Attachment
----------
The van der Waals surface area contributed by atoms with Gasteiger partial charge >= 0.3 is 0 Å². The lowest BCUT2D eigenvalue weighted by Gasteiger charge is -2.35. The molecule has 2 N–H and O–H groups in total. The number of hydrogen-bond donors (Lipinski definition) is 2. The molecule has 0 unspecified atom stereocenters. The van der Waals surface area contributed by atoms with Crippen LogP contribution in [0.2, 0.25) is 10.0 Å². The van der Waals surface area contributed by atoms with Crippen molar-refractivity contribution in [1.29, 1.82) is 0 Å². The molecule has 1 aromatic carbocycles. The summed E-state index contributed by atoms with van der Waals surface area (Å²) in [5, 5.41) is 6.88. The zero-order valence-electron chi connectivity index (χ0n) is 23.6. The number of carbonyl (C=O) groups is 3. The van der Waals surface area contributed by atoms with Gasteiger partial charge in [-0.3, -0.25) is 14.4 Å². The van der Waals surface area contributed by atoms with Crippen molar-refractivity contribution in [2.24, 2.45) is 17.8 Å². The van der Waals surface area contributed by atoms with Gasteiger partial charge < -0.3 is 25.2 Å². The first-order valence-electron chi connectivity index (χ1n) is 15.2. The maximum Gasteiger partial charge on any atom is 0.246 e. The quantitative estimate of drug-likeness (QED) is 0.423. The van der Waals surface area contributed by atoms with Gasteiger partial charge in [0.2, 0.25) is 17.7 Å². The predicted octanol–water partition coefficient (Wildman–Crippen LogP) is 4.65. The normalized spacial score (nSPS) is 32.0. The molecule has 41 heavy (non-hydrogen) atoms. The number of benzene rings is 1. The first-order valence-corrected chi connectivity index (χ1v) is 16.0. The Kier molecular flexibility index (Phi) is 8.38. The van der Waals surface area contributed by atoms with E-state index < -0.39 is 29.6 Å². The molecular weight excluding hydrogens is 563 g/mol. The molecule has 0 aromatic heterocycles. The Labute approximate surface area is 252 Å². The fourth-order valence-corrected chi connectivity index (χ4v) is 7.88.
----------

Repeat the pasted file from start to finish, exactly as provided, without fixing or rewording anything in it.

The van der Waals surface area contributed by atoms with Gasteiger partial charge >= 0.3 is 0 Å². The lowest BCUT2D eigenvalue weighted by Gasteiger charge is -2.35. The molecule has 2 N–H and O–H groups in total. The number of hydrogen-bond donors (Lipinski definition) is 2. The molecule has 0 unspecified atom stereocenters. The van der Waals surface area contributed by atoms with Crippen LogP contribution in [0.2, 0.25) is 10.0 Å². The van der Waals surface area contributed by atoms with Crippen molar-refractivity contribution in [1.29, 1.82) is 0 Å². The molecule has 1 aromatic carbocycles. The summed E-state index contributed by atoms with van der Waals surface area (Å²) in [5, 5.41) is 6.88. The zero-order valence-electron chi connectivity index (χ0n) is 23.6. The number of carbonyl (C=O) groups is 3. The van der Waals surface area contributed by atoms with Gasteiger partial charge in [-0.3, -0.25) is 14.4 Å². The van der Waals surface area contributed by atoms with Crippen molar-refractivity contribution in [2.24, 2.45) is 17.8 Å². The van der Waals surface area contributed by atoms with Gasteiger partial charge < -0.3 is 25.2 Å². The first-order valence-electron chi connectivity index (χ1n) is 15.2. The maximum Gasteiger partial charge on any atom is 0.246 e. The quantitative estimate of drug-likeness (QED) is 0.423. The van der Waals surface area contributed by atoms with Gasteiger partial charge in [0.2, 0.25) is 17.7 Å². The predicted octanol–water partition coefficient (Wildman–Crippen LogP) is 4.65. The normalized spacial score (nSPS) is 32.0. The molecule has 41 heavy (non-hydrogen) atoms. The number of benzene rings is 1. The first-order valence-corrected chi connectivity index (χ1v) is 16.0. The Kier molecular flexibility index (Phi) is 8.38. The van der Waals surface area contributed by atoms with E-state index < -0.39 is 29.6 Å². The molecular weight excluding hydrogens is 563 g/mol. The molecule has 0 aromatic heterocycles. The Labute approximate surface area is 252 Å². The fourth-order valence-corrected chi connectivity index (χ4v) is 7.88.